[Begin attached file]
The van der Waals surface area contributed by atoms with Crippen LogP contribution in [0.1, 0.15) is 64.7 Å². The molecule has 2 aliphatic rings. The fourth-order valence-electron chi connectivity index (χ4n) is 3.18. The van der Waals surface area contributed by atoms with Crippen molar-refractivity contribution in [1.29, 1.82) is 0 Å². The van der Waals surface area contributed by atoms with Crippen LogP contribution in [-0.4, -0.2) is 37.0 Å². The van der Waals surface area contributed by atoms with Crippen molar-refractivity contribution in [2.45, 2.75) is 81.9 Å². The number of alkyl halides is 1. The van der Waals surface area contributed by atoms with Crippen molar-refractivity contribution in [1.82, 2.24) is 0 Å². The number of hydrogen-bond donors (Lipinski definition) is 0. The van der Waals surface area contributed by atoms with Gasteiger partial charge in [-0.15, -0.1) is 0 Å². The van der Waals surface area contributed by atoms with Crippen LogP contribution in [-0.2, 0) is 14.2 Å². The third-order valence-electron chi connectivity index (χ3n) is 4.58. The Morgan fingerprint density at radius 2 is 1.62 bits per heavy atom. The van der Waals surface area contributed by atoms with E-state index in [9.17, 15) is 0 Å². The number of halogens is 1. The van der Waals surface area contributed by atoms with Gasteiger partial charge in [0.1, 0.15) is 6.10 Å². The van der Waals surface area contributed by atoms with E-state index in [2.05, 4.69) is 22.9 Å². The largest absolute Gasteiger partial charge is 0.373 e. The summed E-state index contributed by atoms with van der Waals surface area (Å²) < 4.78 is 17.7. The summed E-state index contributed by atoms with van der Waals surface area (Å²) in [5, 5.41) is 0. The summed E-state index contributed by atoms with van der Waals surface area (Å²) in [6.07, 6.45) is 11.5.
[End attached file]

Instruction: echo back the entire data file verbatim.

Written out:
The van der Waals surface area contributed by atoms with Crippen LogP contribution in [0.1, 0.15) is 64.7 Å². The molecule has 2 aliphatic rings. The fourth-order valence-electron chi connectivity index (χ4n) is 3.18. The van der Waals surface area contributed by atoms with Crippen molar-refractivity contribution in [1.29, 1.82) is 0 Å². The van der Waals surface area contributed by atoms with Crippen LogP contribution in [-0.4, -0.2) is 37.0 Å². The van der Waals surface area contributed by atoms with Crippen molar-refractivity contribution in [2.45, 2.75) is 81.9 Å². The number of alkyl halides is 1. The van der Waals surface area contributed by atoms with Crippen molar-refractivity contribution in [1.82, 2.24) is 0 Å². The number of hydrogen-bond donors (Lipinski definition) is 0. The van der Waals surface area contributed by atoms with Gasteiger partial charge in [-0.15, -0.1) is 0 Å². The van der Waals surface area contributed by atoms with Crippen LogP contribution in [-0.2, 0) is 14.2 Å². The third-order valence-electron chi connectivity index (χ3n) is 4.58. The Morgan fingerprint density at radius 2 is 1.62 bits per heavy atom. The van der Waals surface area contributed by atoms with E-state index in [9.17, 15) is 0 Å². The number of halogens is 1. The van der Waals surface area contributed by atoms with Gasteiger partial charge in [0.1, 0.15) is 6.10 Å². The van der Waals surface area contributed by atoms with E-state index in [2.05, 4.69) is 22.9 Å². The largest absolute Gasteiger partial charge is 0.373 e. The summed E-state index contributed by atoms with van der Waals surface area (Å²) < 4.78 is 17.7. The summed E-state index contributed by atoms with van der Waals surface area (Å²) in [5, 5.41) is 0. The summed E-state index contributed by atoms with van der Waals surface area (Å²) in [6.07, 6.45) is 11.5.